`dataframe_logistic=pd.DataFrame(model.coef_, columns=train_columns)`

post_dict_reverse = {4:"C", 1:'PF', 0:'PG', 3:'SF', 2:'SG'}

dataframe_logistic=dataframe_logistic.reset_index()

dataframe_logistic.rename(columns = {'index':'position'}, inplace = True)

dataframe_logistic['position'] = dataframe_logistic.apply(lambda row: post_dict_reverse[row.position], axis=1)

dataframe_logistic.set_index("position")

From this, we can say that centers are taller and heavier than others, while Point Guards are shorter and weigh the least.

`import seaborn as sns`

from sklearn.metrics import confusion_matrix

cf_matrix=confusion_matrix(y_te, y_pred)

ax = sns.heatmap(cf_matrix, annot=True, cmap='Blues')

ax.set_title('Logistic Regression (Height and Weight) Confusion Matrix with labels\n\n');

ax.set_xlabel('\nPredicted Values')

ax.set_ylabel('Actual Values ');

#sns.set(rc = {'figure.figsize':(15,8)})

plt.rcParams['figure.figsize'] = (5, 5)

## Ticket labels - List must be in alphabetical order

ax.xaxis.set_ticklabels(list(dataframe_logistic["position"].values))

ax.yaxis.set_ticklabels(list(dataframe_logistic["position"].values))

## Display the visualization of the Confusion Matrix.

plt.show()

The confusion matrix is a helpful way to visualize the model’s accuracy. The correctly classified positions are on the left diagonal. For instance, we can see in the matrix that out of the 30 Point Guards included in the Testing Dataset, which is the sum of columns of the first row, the model correctly predicted Point Guard 20 times. 10 times, it thought the Point Guard was a Shooting Guard. It never thought the Point Guard was a Power Forward, and it never thought the Point Guard was a Center. That distribution makes sense — as the differing responsibilities of the positions increased, the model was less likely to predict that the Point Guard was in that position. The model finds it challenging to classify Power Forwards as the second row and misclassified it seven times as Small forward and six times as Center. The model predicts the best Center class, the fifth row, with only five instances of misclassification.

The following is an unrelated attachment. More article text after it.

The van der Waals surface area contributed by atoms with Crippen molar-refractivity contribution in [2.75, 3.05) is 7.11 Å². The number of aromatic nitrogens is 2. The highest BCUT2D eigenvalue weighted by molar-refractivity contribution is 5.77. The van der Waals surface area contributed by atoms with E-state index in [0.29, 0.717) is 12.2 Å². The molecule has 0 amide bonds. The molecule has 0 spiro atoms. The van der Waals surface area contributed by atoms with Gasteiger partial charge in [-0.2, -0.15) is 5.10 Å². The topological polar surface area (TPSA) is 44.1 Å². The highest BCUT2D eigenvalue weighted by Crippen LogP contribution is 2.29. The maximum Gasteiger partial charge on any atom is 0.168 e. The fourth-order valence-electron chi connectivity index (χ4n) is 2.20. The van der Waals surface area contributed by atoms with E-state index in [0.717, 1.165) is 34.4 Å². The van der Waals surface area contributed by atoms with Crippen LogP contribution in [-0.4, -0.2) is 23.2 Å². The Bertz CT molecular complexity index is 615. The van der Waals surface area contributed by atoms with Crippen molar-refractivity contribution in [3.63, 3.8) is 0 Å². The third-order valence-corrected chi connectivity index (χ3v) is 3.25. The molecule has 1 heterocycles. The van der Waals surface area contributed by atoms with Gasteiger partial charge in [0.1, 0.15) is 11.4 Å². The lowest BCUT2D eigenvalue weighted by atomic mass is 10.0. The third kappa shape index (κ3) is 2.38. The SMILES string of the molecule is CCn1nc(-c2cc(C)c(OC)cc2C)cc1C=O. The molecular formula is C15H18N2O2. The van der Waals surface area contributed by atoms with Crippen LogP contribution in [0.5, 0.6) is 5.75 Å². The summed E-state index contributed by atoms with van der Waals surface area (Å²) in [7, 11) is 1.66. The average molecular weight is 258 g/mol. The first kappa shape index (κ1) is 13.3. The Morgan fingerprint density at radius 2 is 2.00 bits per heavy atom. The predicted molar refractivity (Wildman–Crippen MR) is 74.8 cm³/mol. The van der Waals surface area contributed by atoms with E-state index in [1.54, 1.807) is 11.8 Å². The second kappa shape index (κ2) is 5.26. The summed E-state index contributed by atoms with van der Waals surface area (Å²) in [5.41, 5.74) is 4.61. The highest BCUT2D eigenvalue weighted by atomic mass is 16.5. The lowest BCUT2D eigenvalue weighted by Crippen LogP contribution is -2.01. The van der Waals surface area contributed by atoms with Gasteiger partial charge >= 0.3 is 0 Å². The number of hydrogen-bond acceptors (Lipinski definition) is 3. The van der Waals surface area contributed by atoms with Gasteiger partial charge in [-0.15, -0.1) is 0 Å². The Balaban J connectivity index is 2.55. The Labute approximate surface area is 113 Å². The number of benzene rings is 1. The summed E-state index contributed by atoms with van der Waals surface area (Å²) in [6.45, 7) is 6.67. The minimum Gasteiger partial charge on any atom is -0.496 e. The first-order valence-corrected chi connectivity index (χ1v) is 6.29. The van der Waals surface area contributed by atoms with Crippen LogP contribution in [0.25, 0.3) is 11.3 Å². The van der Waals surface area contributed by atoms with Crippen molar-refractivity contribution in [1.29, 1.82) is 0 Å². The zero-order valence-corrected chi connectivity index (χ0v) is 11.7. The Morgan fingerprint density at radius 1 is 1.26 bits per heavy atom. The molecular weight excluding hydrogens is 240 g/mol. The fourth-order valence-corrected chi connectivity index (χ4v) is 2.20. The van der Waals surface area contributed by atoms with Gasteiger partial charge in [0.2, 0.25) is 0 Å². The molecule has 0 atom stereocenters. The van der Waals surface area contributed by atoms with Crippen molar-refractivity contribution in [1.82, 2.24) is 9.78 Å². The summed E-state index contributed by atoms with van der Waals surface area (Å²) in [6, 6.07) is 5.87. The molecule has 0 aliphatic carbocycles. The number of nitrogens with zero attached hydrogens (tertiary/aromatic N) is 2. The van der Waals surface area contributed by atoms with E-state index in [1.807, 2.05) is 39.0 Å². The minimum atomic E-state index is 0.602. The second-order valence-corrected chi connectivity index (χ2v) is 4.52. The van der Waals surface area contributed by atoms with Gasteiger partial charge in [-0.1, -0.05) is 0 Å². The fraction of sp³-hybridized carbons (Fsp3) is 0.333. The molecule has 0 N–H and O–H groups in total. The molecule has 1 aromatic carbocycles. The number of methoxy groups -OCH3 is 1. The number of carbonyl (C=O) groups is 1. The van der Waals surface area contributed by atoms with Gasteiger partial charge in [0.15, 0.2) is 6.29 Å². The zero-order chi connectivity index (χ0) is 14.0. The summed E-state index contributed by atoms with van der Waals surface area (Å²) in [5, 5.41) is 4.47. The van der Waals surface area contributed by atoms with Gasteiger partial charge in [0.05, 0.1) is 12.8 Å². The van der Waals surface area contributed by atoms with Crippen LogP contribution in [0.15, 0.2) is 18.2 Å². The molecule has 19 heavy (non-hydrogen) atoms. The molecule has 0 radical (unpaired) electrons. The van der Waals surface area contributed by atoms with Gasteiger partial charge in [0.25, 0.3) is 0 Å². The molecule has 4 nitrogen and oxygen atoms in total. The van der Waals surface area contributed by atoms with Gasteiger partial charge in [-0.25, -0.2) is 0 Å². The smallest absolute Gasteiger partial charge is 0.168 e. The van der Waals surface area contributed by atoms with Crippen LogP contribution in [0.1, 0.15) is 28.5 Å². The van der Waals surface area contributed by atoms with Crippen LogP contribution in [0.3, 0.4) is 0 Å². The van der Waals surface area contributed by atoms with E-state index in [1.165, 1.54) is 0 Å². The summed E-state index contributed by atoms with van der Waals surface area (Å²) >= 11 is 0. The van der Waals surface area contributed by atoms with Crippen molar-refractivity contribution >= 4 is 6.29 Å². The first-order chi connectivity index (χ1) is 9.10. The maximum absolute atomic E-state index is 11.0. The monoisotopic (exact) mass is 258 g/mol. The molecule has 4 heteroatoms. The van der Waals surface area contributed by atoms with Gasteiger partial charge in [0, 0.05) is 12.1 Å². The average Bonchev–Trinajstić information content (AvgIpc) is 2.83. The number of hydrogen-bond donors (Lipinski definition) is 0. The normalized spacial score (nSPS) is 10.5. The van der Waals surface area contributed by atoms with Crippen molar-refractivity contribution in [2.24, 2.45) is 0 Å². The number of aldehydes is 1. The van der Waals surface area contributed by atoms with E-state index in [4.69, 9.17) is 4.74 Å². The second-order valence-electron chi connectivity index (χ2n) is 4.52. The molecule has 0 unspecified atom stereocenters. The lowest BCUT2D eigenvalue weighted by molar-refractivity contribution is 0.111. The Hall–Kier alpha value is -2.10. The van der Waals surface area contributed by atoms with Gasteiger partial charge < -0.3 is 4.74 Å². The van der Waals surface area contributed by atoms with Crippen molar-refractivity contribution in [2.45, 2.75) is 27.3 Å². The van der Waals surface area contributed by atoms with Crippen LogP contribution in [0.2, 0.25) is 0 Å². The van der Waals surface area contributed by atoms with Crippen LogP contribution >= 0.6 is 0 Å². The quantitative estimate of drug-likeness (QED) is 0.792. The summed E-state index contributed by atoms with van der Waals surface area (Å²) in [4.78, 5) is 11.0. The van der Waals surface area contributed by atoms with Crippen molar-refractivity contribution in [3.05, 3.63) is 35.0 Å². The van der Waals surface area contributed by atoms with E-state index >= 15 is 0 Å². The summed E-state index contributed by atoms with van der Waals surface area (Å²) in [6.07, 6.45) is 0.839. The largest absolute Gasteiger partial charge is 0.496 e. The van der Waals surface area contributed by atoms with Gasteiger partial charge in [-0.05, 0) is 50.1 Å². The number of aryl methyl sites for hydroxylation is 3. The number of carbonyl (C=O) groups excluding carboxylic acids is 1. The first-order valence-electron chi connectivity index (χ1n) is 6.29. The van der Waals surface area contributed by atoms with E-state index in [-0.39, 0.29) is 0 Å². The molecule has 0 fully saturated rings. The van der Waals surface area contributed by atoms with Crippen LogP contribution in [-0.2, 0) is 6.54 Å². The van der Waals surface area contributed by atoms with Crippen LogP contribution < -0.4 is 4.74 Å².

`U, V, W = make_decision_regions(x=np.linspace(50,100, 200), y=np.linspace(150, 300, 200), model=model)`

plt.figure(figsize=(5, 5))

ax = plt.gca()

ax.pcolormesh(U, V, W, shading="auto", alpha=0.1)

classes= list(dataframe_logistic['position'])

scatter=ax.scatter(*X_te.T, c=y_te)

legend1 = ax.legend(handles=scatter.legend_elements()[0],

loc="lower left", title="Positions",labels=classes)

ax.add_artist(legend1)

plt.title("Logistic Regression (Height and Weight) Decision Regions")

plt.xlabel("Height (INCHES)")

plt.ylabel("Weight (LBS)")

plt.show()

plt.show()

**Support Vector Classifier**

GridSearchCV determines the ideal values for a particular model by tweaking the hyperparameter. It goes through the numerous parameters supplied into the parameter grid and finds the best combination depending on your preferred scoring metric (accuracy, f1, etc). GridSearchCV’s “best” parameters are theoretically the best that could be produced, but only by the parameters you included in your parameter grid.

`C = [0.001, 0.01, 0.1, 1, 10, 100, 1000]`

kernel = ["linear", "poly", "rbf", "sigmoid"]

search = GridSearchCV(SVC(), {"C": C, "kernel": kernel})

search.fit(X_tr, y_tr)

ic(search.best_params_)

model = search.best_estimator_

y_pred = model.predict(X_te)

acc_te = accuracy_score(y_te, y_pred)

ic(acc_te);

The best parameters are C= 0.1 and Kernel= Linear, with a testing accuracy of 66.7%

`U, V, W = make_decision_regions(x=np.linspace(50,100, 200), y=np.linspace(150, 300, 200), model=model)`

plt.figure(figsize=(5, 5))

ax = plt.gca()

ax.pcolormesh(U, V, W, shading="auto", alpha=0.1)

classes= list(dataframe_logistic['position'])

scatter=ax.scatter(*X_te.T, c=y_te)

legend1 = ax.legend(handles=scatter.legend_elements()[0],

loc="lower left", title="Positions",labels=classes)

ax.add_artist(legend1)

plt.title("Support Vector Classifier(Height and Weight) Decision Regions")

plt.xlabel("Height (INCHES)")

plt.ylabel("Weight (LBS)")

plt.show()

`import seaborn as sns`

from sklearn.metrics import confusion_matrix

cf_matrix=confusion_matrix(y_te, y_pred)

ax = sns.heatmap(cf_matrix, annot=True, cmap='Blues')

ax.set_title('Support Vector Classifier (Height and Weight) Confusion Matrix with labels\n\n');

ax.set_xlabel('\nPredicted Values')

ax.set_ylabel('Actual Values ');

plt.rcParams['figure.figsize'] = (5, 5)